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Who's sorry now? Pretty much everyone!

Published on: February 24, 2011

Children apologizing to each otherWe all say these words. We ask — no, make that insist — our children say them, and we expect to hear them regularly from friends, relatives, even perfect strangers.

The words “I’m sorry” reverberate through homes, playgrounds, family functions and just about everywhere, just about incessantly. In fact, between kids apologizing to parents and parents apologizing to kids, it sometimes seems as if we live in a sad sea of sorry.

Does good parenting mean always having to say you’re sorry?

Clearly, many parents think so. When is the last time you spent more than 15 minutes with a parent and his child and didn’t hear at least one of them utter the S word?

Elizabeth Bevins, a Maple Valley mother of a 4-year-old boy and 22-month-old girl, jumped on the “I’m sorry” train early on. But Bevins revised her allegiance to those two ubiquitous words following an epiphany of sorts at a parenting seminar. “If your kids don’t mean it, don’t make them say it,” said the seminar leader. That got Bevins wondering, “What exactly am I teaching my children?”

She decided that forcing them to apologize taught them to lie to make her happy, she says. “It was a way to get ‘time out’ over with.” It didn’t teach them anything about compassion or empathy — and didn’t make them genuinely sorry, says Bevins.

Why we like it
Why do parents overembrace apologies? Katherine Yasi, a Seattle childcare provider, contends that today’s busy working parents don’t always understand their kids’ normal developmental stages because they’re not around other children enough.

“In the old days, you’d go to the park and see other kids,” Yasi says. “You’d realize your kid isn’t the only one who’s shoving or misbehaving.”

Normal, age-appropriate behavior is nothing to apologize for, she says. Insisting on an apology — especially from a young child — is counterproductive. “Kids may not understand what it means; they don’t know the language,” she says. “It’s the adult who’s placing grown-up values on what they want the child to do.” The child’s takeaway lesson? “He learns ‘Mom is powerful, and I need to say these words so she’ll leave me alone,’” says Yasi.

When we force “sorry” from our kids, the word loses its meaning, says psychologist Michael Riera, Ph.D., author of Uncommon Sense for Parents with Teenagers. (Riera will be speaking at Town Hall in Seattle on Wednesday, March 23; visit for tickets.)

“We’ve gone too far with it,” he says. “It harkens back to my mother saying, ‘You didn’t mean it. Say it as if you mean it.’ Which, of course, you can’t make happen.”

When a child isn’t ready to apologize, Riera won’t make him. “I’ll say, ‘I need you to think about it,’” he says. “After five minutes, if he still doesn’t want to say it, I’ll say, ‘We’ll come back later. You need to feel you’re sorry.’”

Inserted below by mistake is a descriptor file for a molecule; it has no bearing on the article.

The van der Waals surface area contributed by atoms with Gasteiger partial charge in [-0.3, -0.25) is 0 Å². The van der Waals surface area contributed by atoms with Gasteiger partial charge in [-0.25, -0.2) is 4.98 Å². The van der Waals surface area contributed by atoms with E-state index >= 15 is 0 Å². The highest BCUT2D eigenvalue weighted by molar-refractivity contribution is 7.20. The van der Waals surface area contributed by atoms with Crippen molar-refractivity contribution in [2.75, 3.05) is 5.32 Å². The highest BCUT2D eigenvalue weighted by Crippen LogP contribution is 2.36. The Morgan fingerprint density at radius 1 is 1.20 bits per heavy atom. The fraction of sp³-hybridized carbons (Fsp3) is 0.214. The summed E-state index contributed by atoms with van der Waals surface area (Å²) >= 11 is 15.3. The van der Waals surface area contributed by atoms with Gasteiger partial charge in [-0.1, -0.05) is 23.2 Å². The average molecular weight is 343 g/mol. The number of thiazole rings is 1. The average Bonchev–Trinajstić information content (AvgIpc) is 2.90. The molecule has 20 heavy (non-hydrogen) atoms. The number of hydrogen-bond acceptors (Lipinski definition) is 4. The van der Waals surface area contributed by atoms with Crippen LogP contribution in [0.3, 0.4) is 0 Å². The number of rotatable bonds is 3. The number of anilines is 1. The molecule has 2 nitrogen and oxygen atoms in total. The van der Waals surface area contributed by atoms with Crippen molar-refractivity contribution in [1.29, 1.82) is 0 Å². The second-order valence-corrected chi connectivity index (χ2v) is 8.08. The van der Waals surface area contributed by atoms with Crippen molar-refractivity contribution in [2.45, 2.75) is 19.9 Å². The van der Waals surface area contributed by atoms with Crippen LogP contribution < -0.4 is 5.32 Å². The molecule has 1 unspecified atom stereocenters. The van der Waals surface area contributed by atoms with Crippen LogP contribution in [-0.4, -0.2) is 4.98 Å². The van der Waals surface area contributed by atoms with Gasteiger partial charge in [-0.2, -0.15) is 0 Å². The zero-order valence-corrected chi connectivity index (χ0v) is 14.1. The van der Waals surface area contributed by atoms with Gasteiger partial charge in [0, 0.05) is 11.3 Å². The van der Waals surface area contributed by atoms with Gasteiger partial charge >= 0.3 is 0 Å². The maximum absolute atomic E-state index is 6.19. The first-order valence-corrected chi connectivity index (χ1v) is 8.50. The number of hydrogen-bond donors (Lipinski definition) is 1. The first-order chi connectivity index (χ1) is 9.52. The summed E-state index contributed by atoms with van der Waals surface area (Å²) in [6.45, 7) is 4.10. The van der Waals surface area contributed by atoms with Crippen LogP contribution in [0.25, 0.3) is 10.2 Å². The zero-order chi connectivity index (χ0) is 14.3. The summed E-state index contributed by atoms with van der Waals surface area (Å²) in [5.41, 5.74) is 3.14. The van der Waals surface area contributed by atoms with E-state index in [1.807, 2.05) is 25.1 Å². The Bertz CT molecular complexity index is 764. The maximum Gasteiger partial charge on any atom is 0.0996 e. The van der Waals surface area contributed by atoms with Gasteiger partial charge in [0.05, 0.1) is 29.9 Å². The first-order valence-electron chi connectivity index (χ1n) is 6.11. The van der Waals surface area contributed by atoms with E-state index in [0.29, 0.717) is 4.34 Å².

Do parents ramp up their “sorry” demands when other parents are watching? Yes, says Bevins. “In public, it’s expected. If you don’t insist on the ‘I’m sorry,’ it’s like you’re being rude.” Tacoma dad Tod Bloxham agrees. “We all get caught doing that, trying to impress other parents.”

The artful apology
Real apologies — the kind that mean something — take more than words. “You want to combine feelings and action,” says Riera. “As in, ‘We’re glad to hear you’re sorry. Now what are you going to do to make it right?’”

Let’s say your 5-year-old hurls a toy across the room. He says he’s sorry. Now what? “He could offer to carry the trash out or take the dog for a walk,” says Riera. “That should be part of the apology. Otherwise it’s just too easy.”

Behaviors have consequences, and that’s what kids need to learn, says Bellevue psychologist Kristi Kwon, Ph.D. “Just ‘sorry’ won’t change behavior,” she says. “We want them to develop a sense of right and wrong, to have empathy for others and to develop a sense of ethics.”

Talking to children about apologiesTalk to kids about their feelings, she says. “If a child hits another child, it’s fine for her to say, ‘I’m sorry.’ Then discuss what she did and why — and validate her emotions. Say, ‘You were angry when you did that.’ But let her know it’s not OK to hit.”

That’s what Heather Guthrie, a Monroe parent of three, tries to do. “I ask, ‘Do you know why you are saying you’re sorry? What can you do differently next time?’”

Don’t think it’s just the kids who are repeat regretters. Parents find themselves sorry for, well, lots of things. “I think parents should be accountable, too,” says Guthrie. “And it shows your kids you’re not perfect.”

But watch out for apology overuse. “If you find yourself apologizing to your children all the time, what’s that all about? Isn’t it about time you change your behavior?” asks Riera. “You’re teaching your kids apologies don’t mean anything.”

It’s OK to apologize if you’re actually at fault, says Kwon. But never, ever apologize for being a parent. If you’re grounding your teen, don’t say, “I’m sorry you can’t go out,” she says, and don’t tell a toddler you’re sorry for sending him to his room. “You’re the parent,” says Kwon. “You’re setting limits. That’s your job.”

Linda Morgan is ParentMap’s education editor and the author of Beyond Smart: Boosting Your Child’s Social, Emotional, and Academic Potential. Learn more about Linda at

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